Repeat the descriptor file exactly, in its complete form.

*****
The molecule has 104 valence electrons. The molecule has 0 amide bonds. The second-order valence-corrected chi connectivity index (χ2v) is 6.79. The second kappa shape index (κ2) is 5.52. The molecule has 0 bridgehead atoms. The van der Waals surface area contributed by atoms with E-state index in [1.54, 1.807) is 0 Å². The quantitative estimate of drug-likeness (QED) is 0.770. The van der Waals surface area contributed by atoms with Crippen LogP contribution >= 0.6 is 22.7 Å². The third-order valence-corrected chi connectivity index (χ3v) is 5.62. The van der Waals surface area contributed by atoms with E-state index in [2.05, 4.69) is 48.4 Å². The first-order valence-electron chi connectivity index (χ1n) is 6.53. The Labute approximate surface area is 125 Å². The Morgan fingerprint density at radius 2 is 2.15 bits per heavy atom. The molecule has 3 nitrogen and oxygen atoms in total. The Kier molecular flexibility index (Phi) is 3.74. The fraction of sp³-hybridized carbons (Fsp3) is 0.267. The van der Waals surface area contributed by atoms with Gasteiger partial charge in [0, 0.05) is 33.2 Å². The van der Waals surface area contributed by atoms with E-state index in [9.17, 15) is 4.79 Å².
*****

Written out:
The molecule has 104 valence electrons. The molecule has 0 amide bonds. The second-order valence-corrected chi connectivity index (χ2v) is 6.79. The second kappa shape index (κ2) is 5.52. The molecule has 0 bridgehead atoms. The van der Waals surface area contributed by atoms with E-state index in [1.54, 1.807) is 0 Å². The quantitative estimate of drug-likeness (QED) is 0.770. The van der Waals surface area contributed by atoms with Crippen LogP contribution >= 0.6 is 22.7 Å². The third-order valence-corrected chi connectivity index (χ3v) is 5.62. The van der Waals surface area contributed by atoms with E-state index in [2.05, 4.69) is 48.4 Å². The first-order valence-electron chi connectivity index (χ1n) is 6.53. The Labute approximate surface area is 125 Å². The Morgan fingerprint density at radius 2 is 2.15 bits per heavy atom. The molecule has 3 nitrogen and oxygen atoms in total. The Kier molecular flexibility index (Phi) is 3.74. The fraction of sp³-hybridized carbons (Fsp3) is 0.267. The van der Waals surface area contributed by atoms with Gasteiger partial charge in [0, 0.05) is 33.2 Å². The van der Waals surface area contributed by atoms with E-state index in [9.17, 15) is 4.79 Å².